To perform in a specific sport, to give in long hours of doing the same repetitive work, one needs perseverance. It is indeed a skill, and not an easy one to excel at. It takes several unforgiving attempts to pull off that winning shot.
Prior to which lies a journey in which the athlete has to overreach their body’s ability to repair and super compensate. Overreaching is good and although it is required to achieve better results, it has to be periodized under the guidance of an expert. In this process of super compensation and overreaching, the athlete may face a number of issues like pain, swelling, tenderness, inflammation.
There are two types of injuries:
- Chronic injury (also called overuse injury) – caused by repetitive motions with one’s hands and wrists.
- Acute injury (also called sudden onset injury) – mostly occurs due to falling or a sudden impact on an outstretched hand.
Although injuries are generally sport and case specific, here are the most common upper limb injuries you should be aware of and mindfully work around:
- Fractures – Damage to any of the bones of the upper limbs can disturb the entire kinetic chain, disrupt functionality, and limit range of motion. Although fractures are usually acute, they take a long time to heal, depending on the extent of the injury and how well you follow your active rest and nutrition. Long before the fracture is solid enough to handle the stresses of normal activity, pain usually stops.During your recovery you will likely lose muscle strength in the affected area. Specific exercises that help you restore normal muscle strength and range of motion should be incorporated as active rest.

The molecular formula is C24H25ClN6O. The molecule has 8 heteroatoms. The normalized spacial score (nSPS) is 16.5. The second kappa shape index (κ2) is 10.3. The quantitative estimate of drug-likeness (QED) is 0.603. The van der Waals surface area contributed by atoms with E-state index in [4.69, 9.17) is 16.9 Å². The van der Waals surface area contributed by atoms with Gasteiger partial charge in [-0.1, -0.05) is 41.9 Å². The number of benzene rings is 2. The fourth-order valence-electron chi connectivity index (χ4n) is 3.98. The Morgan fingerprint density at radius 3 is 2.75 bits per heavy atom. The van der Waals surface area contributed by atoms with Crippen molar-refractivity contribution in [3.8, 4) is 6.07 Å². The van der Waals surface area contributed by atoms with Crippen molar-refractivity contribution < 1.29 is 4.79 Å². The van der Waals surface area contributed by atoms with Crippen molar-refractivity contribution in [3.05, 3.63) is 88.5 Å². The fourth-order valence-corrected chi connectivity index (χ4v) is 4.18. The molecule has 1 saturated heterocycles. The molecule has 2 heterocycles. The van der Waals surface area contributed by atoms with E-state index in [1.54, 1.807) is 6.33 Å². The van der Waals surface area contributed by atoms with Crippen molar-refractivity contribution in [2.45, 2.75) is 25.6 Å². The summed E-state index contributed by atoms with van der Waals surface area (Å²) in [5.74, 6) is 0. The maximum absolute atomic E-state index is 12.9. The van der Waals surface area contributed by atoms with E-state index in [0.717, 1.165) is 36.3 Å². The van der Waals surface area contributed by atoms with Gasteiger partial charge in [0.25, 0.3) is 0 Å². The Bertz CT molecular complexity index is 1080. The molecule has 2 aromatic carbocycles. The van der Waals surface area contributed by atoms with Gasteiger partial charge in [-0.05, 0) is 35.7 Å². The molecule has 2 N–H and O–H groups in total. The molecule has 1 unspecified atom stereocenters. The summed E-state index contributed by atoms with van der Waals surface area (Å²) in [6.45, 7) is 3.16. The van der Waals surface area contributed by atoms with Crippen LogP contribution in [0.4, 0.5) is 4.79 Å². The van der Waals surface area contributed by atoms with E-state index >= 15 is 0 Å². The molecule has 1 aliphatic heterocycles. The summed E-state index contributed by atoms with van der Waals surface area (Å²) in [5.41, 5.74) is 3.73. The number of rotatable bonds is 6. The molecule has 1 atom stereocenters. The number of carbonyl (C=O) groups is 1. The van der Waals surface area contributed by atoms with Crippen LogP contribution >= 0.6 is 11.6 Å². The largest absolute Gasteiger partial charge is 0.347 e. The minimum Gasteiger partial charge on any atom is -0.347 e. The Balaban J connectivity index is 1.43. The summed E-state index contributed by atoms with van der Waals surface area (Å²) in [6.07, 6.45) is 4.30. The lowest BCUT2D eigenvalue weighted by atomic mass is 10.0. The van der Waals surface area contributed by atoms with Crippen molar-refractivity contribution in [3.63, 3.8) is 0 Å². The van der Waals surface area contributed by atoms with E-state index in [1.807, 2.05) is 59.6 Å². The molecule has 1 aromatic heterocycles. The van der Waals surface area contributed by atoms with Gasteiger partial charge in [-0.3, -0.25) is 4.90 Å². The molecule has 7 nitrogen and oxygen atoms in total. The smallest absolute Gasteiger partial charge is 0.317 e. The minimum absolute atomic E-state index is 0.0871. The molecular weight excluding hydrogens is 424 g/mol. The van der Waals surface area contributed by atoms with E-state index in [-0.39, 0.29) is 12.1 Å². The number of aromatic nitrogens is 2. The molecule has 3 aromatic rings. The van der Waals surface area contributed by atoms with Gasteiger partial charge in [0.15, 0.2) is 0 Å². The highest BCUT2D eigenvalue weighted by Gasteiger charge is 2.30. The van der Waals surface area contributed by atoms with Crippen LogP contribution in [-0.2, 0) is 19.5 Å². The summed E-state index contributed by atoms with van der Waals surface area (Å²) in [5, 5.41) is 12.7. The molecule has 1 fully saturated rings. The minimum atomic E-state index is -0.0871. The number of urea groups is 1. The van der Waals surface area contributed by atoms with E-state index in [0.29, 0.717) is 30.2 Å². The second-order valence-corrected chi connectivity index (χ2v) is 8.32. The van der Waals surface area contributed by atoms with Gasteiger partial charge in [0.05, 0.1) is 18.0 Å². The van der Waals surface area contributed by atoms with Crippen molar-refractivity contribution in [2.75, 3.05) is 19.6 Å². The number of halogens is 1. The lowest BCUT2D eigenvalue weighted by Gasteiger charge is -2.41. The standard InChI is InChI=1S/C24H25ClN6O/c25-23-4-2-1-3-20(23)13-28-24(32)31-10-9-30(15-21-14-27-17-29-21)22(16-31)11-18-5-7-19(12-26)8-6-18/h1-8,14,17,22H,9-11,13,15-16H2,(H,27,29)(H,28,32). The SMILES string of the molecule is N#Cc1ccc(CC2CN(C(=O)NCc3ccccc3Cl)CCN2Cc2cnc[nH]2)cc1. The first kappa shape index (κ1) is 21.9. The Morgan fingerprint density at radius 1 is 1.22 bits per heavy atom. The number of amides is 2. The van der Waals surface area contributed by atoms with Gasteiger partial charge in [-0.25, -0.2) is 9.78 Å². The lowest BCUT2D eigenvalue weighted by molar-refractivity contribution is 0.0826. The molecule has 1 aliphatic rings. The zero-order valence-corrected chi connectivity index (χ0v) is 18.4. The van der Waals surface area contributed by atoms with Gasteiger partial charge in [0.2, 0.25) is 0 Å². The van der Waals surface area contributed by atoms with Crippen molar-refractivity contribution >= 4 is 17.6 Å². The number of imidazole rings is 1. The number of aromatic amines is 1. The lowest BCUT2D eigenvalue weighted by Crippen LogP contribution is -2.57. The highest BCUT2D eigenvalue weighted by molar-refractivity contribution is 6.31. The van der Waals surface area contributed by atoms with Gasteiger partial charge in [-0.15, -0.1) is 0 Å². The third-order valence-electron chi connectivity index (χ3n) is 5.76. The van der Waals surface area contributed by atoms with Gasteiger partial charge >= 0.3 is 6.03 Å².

- Shoulder dislocations – The shoulder joint is the most mobile joint of the body due to which we are able to do so many movements very swiftly, but this comes at a cost of being easiest to dislocate. These dislocations are sometimes partial and sometimes complete.
- Rotator cuff injuries – These are common among sports players who perform throwing movements such as tennis and volleyball. Athletes playing sports, such as swimming, pitchers, tennis, which require extending the arm overhead repetitively, commonly develop rotator cuff tendonitis.
- Medial and lateral epicondylitis (tennis elbow, golfer’s elbow) – Both syndromes are generally caused by overuse and overload. This is why tennis players are required to use both hands when attempting backhand. Wrong techniques in weight lifting also cause similar conditions.
- Carpal tunnel syndrome – This is by far the most common wrist injury. The anatomy of the wrist, health problems such as inflammation, swelling, repetitive hand motions, wrong form and techniques of exercises are common contributors.
How to deal with Injuries
Injuries almost always hinder sportspersons and fitness enthusiasts alike from growth and progression. When it comes to sports injuries related to upper limbs, one can either treat them first, or suppress the symptoms and continue training. The call taken depends upon two standpoints:
- ‘How bad the athlete wants to make history?’ OR
- ‘How safe is it to continue playing?’
Acknowledging the pain is the first step towards taking action and recognizing the injury helps in making a more mindful decision.
Article Credits – Nilesh Shende